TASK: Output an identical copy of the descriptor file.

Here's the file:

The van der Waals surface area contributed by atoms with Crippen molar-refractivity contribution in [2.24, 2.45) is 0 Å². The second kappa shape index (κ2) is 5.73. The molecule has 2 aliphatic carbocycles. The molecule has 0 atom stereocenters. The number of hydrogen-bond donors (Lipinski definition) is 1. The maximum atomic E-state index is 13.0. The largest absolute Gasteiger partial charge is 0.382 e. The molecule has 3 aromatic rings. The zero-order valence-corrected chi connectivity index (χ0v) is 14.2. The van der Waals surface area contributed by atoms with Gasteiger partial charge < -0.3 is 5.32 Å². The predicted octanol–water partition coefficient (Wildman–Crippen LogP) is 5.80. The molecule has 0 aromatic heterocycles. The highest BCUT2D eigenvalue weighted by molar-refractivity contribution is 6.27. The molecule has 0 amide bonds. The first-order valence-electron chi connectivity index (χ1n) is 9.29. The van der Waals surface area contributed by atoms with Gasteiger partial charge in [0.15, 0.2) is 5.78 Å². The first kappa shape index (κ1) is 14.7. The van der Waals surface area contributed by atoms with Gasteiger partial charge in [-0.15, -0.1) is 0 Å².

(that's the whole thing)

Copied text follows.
The van der Waals surface area contributed by atoms with Crippen molar-refractivity contribution in [2.24, 2.45) is 0 Å². The second kappa shape index (κ2) is 5.73. The molecule has 2 aliphatic carbocycles. The molecule has 0 atom stereocenters. The number of hydrogen-bond donors (Lipinski definition) is 1. The maximum atomic E-state index is 13.0. The largest absolute Gasteiger partial charge is 0.382 e. The molecule has 3 aromatic rings. The zero-order valence-corrected chi connectivity index (χ0v) is 14.2. The van der Waals surface area contributed by atoms with Gasteiger partial charge < -0.3 is 5.32 Å². The predicted octanol–water partition coefficient (Wildman–Crippen LogP) is 5.80. The molecule has 0 aromatic heterocycles. The highest BCUT2D eigenvalue weighted by molar-refractivity contribution is 6.27. The molecule has 0 amide bonds. The first-order valence-electron chi connectivity index (χ1n) is 9.29. The van der Waals surface area contributed by atoms with Gasteiger partial charge in [0.15, 0.2) is 5.78 Å². The first kappa shape index (κ1) is 14.7. The van der Waals surface area contributed by atoms with Gasteiger partial charge in [-0.15, -0.1) is 0 Å².